Vol. 60, No. 1 | February 2015
 

Opportunities



The Public Affairs Committee

 

The Public Affairs committee is being revived after a hiatus of a few years.  Dr. Patricia Brennan is the newly appointed committee chair, and we are looking for at least 3 additional committee members. What are we looking for? Anyone with a passion for science communication, and science policy, but particularly anyone interested in spending some time coming up with, and executing ideas on how ABS can best promote our discipline is welcome to join us. You must be willing to attend the ABS meetings throughout the time of your appointment. Applications will be considered on a first come, first serve basis for those that express a desire to participate, but please write a paragraph on why you think you will be a good committee member, and if you are interested in a one, two or three year appointment. Once we have identified potential committee members, the President of ABS in consultation with the committee chair will confirm them. Please email pbrennan@cns.umass.edu if you are willing to serve.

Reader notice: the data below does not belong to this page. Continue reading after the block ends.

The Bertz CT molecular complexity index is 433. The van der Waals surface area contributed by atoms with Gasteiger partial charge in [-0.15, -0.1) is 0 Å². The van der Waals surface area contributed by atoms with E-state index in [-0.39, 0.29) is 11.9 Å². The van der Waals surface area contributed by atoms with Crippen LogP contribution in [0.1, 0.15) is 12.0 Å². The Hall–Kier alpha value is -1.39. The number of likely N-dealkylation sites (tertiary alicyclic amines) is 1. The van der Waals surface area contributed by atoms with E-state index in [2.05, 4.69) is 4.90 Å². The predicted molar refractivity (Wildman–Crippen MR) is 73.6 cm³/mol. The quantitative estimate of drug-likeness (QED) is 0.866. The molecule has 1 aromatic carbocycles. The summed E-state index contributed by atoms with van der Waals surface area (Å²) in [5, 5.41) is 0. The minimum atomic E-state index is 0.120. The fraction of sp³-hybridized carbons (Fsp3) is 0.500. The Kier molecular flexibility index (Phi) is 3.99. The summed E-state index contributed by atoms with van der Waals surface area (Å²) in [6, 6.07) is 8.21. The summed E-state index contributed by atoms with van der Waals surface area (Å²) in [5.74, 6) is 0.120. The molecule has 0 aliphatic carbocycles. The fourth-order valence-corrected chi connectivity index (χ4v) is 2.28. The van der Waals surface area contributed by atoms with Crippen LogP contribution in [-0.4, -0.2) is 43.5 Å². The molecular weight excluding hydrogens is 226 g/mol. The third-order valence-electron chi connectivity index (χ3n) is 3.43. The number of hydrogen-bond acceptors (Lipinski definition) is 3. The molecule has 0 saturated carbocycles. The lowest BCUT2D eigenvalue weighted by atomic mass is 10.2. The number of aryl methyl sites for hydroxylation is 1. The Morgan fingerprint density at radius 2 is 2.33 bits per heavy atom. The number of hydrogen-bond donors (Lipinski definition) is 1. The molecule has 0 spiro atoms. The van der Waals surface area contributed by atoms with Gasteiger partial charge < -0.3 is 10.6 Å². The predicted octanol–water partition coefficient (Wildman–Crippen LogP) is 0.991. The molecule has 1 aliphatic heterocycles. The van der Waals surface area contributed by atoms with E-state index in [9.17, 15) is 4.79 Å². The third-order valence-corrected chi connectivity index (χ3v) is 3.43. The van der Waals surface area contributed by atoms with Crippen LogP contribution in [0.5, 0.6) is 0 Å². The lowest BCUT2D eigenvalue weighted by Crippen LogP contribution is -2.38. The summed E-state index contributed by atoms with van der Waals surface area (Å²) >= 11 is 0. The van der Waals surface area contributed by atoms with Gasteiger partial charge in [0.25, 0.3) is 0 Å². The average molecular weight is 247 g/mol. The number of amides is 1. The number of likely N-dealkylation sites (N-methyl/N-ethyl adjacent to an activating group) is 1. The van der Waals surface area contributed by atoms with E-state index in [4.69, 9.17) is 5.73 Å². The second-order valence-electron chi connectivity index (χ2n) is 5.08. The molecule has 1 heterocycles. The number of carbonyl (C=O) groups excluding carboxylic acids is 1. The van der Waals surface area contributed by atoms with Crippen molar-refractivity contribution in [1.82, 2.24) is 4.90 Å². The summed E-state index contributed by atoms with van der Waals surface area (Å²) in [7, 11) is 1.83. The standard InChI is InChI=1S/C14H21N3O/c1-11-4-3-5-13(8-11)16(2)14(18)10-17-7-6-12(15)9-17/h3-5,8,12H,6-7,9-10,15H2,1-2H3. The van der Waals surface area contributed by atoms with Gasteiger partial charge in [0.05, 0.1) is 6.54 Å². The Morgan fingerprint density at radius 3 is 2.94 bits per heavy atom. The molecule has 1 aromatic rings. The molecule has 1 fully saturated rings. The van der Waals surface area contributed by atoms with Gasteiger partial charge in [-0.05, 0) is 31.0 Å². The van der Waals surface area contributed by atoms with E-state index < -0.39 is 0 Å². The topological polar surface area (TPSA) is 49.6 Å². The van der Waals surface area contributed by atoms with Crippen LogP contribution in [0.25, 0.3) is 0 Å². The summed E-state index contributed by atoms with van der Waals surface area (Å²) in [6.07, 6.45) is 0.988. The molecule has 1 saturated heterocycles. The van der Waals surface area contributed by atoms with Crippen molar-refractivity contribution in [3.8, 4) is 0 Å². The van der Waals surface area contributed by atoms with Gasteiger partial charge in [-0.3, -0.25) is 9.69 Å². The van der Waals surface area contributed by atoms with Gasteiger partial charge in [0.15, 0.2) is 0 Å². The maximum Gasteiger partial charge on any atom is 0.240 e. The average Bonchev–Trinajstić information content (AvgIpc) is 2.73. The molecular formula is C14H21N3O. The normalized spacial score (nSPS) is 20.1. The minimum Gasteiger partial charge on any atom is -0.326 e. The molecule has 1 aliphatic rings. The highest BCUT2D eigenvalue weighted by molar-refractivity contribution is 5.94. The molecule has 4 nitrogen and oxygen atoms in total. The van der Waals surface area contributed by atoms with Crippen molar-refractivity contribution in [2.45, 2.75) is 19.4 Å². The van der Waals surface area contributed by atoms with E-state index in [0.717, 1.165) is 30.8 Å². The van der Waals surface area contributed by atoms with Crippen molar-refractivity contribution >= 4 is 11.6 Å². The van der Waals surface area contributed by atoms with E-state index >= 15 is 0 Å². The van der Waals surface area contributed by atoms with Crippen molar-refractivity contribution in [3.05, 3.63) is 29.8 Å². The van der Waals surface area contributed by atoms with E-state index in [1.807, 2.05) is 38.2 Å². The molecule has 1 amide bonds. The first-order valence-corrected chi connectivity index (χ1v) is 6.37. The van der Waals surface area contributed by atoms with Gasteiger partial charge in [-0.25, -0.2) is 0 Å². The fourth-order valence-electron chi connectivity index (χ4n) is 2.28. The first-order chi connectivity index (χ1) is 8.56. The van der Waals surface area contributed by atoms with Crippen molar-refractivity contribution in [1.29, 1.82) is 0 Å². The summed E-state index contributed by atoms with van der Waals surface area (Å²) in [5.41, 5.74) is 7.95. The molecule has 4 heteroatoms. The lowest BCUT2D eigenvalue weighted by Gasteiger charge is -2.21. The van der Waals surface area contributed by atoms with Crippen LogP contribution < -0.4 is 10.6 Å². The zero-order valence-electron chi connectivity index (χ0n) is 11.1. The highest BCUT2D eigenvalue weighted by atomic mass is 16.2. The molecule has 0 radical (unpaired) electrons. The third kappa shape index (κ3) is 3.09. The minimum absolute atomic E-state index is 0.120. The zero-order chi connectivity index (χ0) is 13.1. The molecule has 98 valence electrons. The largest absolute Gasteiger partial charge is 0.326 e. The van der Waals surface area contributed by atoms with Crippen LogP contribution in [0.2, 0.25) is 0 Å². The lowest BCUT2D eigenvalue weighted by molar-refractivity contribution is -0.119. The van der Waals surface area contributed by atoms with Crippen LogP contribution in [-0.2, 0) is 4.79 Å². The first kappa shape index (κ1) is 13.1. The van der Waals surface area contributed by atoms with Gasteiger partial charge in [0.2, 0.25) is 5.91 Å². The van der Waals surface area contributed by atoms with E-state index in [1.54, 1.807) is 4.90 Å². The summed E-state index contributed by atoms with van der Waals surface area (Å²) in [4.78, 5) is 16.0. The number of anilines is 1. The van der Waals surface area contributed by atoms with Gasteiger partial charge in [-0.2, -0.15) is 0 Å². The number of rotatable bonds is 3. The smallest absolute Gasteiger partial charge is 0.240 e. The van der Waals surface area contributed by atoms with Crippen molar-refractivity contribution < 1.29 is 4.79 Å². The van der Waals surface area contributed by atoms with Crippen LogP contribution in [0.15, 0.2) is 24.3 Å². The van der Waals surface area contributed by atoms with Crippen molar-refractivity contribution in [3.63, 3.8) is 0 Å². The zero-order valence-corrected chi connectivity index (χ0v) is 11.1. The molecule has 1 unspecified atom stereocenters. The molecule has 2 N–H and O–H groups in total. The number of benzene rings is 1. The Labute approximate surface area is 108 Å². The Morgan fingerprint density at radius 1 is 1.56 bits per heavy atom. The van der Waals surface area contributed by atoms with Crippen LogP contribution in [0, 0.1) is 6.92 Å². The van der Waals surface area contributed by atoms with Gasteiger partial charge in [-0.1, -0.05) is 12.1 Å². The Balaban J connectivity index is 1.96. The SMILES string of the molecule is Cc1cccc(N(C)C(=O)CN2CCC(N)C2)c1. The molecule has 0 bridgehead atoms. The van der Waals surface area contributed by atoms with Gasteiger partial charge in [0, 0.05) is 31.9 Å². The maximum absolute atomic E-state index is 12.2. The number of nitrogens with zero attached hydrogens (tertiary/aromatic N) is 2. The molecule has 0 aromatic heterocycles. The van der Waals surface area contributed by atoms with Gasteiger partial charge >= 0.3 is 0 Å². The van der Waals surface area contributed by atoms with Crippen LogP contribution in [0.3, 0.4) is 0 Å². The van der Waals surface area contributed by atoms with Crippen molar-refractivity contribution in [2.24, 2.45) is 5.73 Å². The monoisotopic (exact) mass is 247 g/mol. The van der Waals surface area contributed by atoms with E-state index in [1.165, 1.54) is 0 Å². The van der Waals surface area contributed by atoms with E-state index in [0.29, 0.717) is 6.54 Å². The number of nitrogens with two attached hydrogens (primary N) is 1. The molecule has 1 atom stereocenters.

What does the public affairs committee do? The bylaws state that the committee “Shall receive and evaluate Resolutions submitted by the membership and present these, if appropriate, to the membership for vote at the annual Business Meeting. Shall make available to the membership the ABS procedures for submission of Resolutions. (Essentially help to submit laws on behalf of the members). Shall be responsible for promoting an appreciation and understanding of animal behavior and ethological research among the public at large.” Following this mission, the ABS will be reinstating its membership with AIBS, and sharing information relevant to members that may foster increasing visibility of our discipline.




Herpetology of the Southwest Field Course